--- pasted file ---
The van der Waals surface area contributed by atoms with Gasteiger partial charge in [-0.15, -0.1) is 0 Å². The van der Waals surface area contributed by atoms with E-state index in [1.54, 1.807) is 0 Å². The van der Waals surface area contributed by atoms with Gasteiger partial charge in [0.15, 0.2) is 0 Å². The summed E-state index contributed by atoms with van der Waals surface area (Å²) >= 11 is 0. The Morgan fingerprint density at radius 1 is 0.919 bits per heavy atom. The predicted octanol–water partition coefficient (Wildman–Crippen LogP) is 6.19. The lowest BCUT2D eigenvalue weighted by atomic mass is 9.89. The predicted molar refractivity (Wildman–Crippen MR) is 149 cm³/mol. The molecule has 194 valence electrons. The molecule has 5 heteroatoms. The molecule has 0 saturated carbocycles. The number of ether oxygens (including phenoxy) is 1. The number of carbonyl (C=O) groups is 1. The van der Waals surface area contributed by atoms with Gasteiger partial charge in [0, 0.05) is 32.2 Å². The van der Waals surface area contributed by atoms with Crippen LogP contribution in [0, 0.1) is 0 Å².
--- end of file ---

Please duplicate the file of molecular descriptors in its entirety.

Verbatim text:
The van der Waals surface area contributed by atoms with Gasteiger partial charge in [-0.15, -0.1) is 0 Å². The van der Waals surface area contributed by atoms with E-state index in [1.54, 1.807) is 0 Å². The van der Waals surface area contributed by atoms with Gasteiger partial charge in [0.15, 0.2) is 0 Å². The summed E-state index contributed by atoms with van der Waals surface area (Å²) >= 11 is 0. The Morgan fingerprint density at radius 1 is 0.919 bits per heavy atom. The predicted octanol–water partition coefficient (Wildman–Crippen LogP) is 6.19. The lowest BCUT2D eigenvalue weighted by atomic mass is 9.89. The predicted molar refractivity (Wildman–Crippen MR) is 149 cm³/mol. The molecule has 194 valence electrons. The molecule has 5 heteroatoms. The molecule has 0 saturated carbocycles. The number of ether oxygens (including phenoxy) is 1. The number of carbonyl (C=O) groups is 1. The van der Waals surface area contributed by atoms with Gasteiger partial charge in [0, 0.05) is 32.2 Å². The van der Waals surface area contributed by atoms with Crippen LogP contribution in [0, 0.1) is 0 Å².